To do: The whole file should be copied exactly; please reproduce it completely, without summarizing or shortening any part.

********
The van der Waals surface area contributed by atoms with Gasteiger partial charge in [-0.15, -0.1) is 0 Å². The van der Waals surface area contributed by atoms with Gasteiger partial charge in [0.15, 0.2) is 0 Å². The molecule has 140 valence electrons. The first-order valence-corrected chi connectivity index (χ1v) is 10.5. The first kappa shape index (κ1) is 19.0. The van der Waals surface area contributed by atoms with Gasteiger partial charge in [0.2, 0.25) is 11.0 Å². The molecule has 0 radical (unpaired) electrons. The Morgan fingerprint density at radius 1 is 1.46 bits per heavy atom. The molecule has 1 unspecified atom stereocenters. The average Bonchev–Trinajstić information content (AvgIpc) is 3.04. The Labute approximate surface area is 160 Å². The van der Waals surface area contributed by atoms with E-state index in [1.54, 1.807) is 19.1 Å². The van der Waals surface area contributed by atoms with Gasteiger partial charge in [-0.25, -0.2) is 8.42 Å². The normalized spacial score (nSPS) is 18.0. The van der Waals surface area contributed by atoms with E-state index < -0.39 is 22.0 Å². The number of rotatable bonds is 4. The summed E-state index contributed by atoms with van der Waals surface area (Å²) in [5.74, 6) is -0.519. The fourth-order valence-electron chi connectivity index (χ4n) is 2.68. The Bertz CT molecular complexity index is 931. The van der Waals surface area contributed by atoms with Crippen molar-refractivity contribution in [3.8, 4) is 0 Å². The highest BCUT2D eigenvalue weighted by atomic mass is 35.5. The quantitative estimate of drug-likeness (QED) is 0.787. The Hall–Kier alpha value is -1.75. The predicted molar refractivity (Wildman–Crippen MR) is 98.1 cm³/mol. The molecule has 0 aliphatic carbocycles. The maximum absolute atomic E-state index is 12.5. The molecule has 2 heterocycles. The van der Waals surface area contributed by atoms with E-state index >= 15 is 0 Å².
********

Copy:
The van der Waals surface area contributed by atoms with Gasteiger partial charge in [-0.15, -0.1) is 0 Å². The van der Waals surface area contributed by atoms with Gasteiger partial charge in [0.15, 0.2) is 0 Å². The molecule has 140 valence electrons. The first-order valence-corrected chi connectivity index (χ1v) is 10.5. The first kappa shape index (κ1) is 19.0. The van der Waals surface area contributed by atoms with Gasteiger partial charge in [0.2, 0.25) is 11.0 Å². The molecule has 0 radical (unpaired) electrons. The Morgan fingerprint density at radius 1 is 1.46 bits per heavy atom. The molecule has 1 unspecified atom stereocenters. The average Bonchev–Trinajstić information content (AvgIpc) is 3.04. The Labute approximate surface area is 160 Å². The van der Waals surface area contributed by atoms with E-state index in [1.54, 1.807) is 19.1 Å². The van der Waals surface area contributed by atoms with Gasteiger partial charge in [-0.25, -0.2) is 8.42 Å². The normalized spacial score (nSPS) is 18.0. The van der Waals surface area contributed by atoms with E-state index < -0.39 is 22.0 Å². The number of rotatable bonds is 4. The summed E-state index contributed by atoms with van der Waals surface area (Å²) in [5.74, 6) is -0.519. The fourth-order valence-electron chi connectivity index (χ4n) is 2.68. The Bertz CT molecular complexity index is 931. The van der Waals surface area contributed by atoms with Crippen molar-refractivity contribution in [3.8, 4) is 0 Å². The highest BCUT2D eigenvalue weighted by atomic mass is 35.5. The quantitative estimate of drug-likeness (QED) is 0.787. The Hall–Kier alpha value is -1.75. The predicted molar refractivity (Wildman–Crippen MR) is 98.1 cm³/mol. The molecule has 0 aliphatic carbocycles. The maximum absolute atomic E-state index is 12.5. The molecule has 2 heterocycles. The van der Waals surface area contributed by atoms with E-state index >= 15 is 0 Å².